A milpa is an agro-nutritional system invented by Mesoamerica’s ancient inhabitants. Traditionally the plants that make it up are corn, beans and squash, which are known as the “Mesoamerican Triad.”
In accordance with its knowledge and traditions, each region has left its particular stamp on species selection and husbandry; the elaboration of tools with which to cultivate the milpa; how its products are processed; and the social organization surrounding the its planting and management.
In the milpa, each plant plays an ecological role. For example, the bean-corn relationship is complementary since beans are a nitrogen-fixing plant that brings this nutrient to the corn; at the same time, corn offers support to bean plants that will climb its stalks as they grow. The crops are also complementary because of the nutrients they provide, particularly amino acids which, when they come together in a traditional diet, help maintain balanced nutrition. Squash sown in the milpa between corn and beans limits weed growth and the shade its large leaves provide by resting on the ground helps maintain soil humidity; consumption of squash and pumpkin seeds, shoots, flowers and tender or ripened fruits is a source of carbohydrates, proteins, fats, vitamins and fiber. Chiles allow for enhanced exploitation of the space between plants, repel certain insects and provide vitamins.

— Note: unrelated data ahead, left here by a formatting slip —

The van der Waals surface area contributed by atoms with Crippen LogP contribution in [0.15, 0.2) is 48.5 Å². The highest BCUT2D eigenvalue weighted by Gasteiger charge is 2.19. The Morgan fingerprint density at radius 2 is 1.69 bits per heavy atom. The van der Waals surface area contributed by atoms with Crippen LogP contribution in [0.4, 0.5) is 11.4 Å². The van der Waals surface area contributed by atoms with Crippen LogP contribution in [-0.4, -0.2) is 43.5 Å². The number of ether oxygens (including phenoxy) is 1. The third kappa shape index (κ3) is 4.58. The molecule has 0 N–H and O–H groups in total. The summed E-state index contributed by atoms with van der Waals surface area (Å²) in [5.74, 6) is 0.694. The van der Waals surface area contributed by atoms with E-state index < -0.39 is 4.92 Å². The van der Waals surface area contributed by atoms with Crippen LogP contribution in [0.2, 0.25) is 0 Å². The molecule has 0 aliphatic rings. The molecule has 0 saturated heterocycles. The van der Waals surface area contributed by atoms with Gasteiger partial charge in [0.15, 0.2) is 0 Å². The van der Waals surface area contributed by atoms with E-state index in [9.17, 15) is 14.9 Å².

Other peripheral foods and plants are found within the milpa complex. Cacti and maguey agaves, like retaining walls, help avoid soil erosion, establish limits and serve to protect crops from certain predators. Milpas are also home to specific insects, birds and reptiles, who cohabit with mammals, and use these variegated plantations as a refuge from their own natural predators or as a place to store food.
The milpa also represents a “best practice” for the protection, development, conservation and exploitation of traditional knowledge as a unique means of helping conserve each region’s agricultural and sylvan biodiversity. Yet despite being one of agriculture’s most patently optimal methods, the milpa is disappearing; as time passes, there are fewer people who plant them and safeguard the traditional knowledge associated with them—knowledge that was developed and handed down over the course of centuries.


Mushroom and quelite herb chileatole
Milpa tlatonile
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